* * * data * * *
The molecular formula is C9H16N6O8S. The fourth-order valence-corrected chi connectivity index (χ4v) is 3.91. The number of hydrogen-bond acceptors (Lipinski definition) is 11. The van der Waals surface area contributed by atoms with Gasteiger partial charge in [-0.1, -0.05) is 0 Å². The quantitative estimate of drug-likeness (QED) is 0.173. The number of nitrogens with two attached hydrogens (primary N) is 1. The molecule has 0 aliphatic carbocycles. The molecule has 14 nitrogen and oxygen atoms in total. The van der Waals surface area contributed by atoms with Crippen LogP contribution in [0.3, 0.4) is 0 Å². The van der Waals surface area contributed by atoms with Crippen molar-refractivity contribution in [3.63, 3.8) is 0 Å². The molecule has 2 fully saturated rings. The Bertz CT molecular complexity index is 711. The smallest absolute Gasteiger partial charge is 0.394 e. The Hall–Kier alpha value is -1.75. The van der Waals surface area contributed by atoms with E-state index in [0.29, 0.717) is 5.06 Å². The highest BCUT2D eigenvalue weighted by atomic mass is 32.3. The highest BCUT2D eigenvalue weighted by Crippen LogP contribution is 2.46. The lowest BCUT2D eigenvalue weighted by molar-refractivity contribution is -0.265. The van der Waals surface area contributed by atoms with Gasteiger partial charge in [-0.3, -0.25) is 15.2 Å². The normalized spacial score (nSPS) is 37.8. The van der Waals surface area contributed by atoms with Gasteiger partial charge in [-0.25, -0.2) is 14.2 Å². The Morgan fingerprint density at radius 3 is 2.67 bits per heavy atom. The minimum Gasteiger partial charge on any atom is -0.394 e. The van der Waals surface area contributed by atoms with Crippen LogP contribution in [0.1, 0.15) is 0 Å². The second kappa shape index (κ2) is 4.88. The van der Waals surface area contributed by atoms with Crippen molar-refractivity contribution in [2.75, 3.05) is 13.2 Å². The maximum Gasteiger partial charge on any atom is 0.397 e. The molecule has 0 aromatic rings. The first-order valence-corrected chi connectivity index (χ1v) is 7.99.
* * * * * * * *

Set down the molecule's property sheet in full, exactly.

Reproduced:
The molecular formula is C9H16N6O8S. The fourth-order valence-corrected chi connectivity index (χ4v) is 3.91. The number of hydrogen-bond acceptors (Lipinski definition) is 11. The van der Waals surface area contributed by atoms with Gasteiger partial charge in [-0.1, -0.05) is 0 Å². The quantitative estimate of drug-likeness (QED) is 0.173. The number of nitrogens with two attached hydrogens (primary N) is 1. The molecule has 0 aliphatic carbocycles. The molecule has 14 nitrogen and oxygen atoms in total. The van der Waals surface area contributed by atoms with Crippen LogP contribution in [0.3, 0.4) is 0 Å². The van der Waals surface area contributed by atoms with Crippen molar-refractivity contribution in [3.63, 3.8) is 0 Å². The molecule has 2 fully saturated rings. The Bertz CT molecular complexity index is 711. The smallest absolute Gasteiger partial charge is 0.394 e. The Hall–Kier alpha value is -1.75. The van der Waals surface area contributed by atoms with E-state index in [0.29, 0.717) is 5.06 Å². The highest BCUT2D eigenvalue weighted by atomic mass is 32.3. The highest BCUT2D eigenvalue weighted by Crippen LogP contribution is 2.46. The lowest BCUT2D eigenvalue weighted by molar-refractivity contribution is -0.265. The van der Waals surface area contributed by atoms with Gasteiger partial charge in [-0.3, -0.25) is 15.2 Å². The normalized spacial score (nSPS) is 37.8. The van der Waals surface area contributed by atoms with Gasteiger partial charge in [-0.25, -0.2) is 14.2 Å². The Morgan fingerprint density at radius 3 is 2.67 bits per heavy atom. The minimum Gasteiger partial charge on any atom is -0.394 e. The van der Waals surface area contributed by atoms with Crippen LogP contribution in [0.1, 0.15) is 0 Å². The second kappa shape index (κ2) is 4.88. The van der Waals surface area contributed by atoms with Crippen molar-refractivity contribution in [2.75, 3.05) is 13.2 Å². The maximum Gasteiger partial charge on any atom is 0.397 e. The molecule has 0 aromatic rings. The first-order valence-corrected chi connectivity index (χ1v) is 7.99.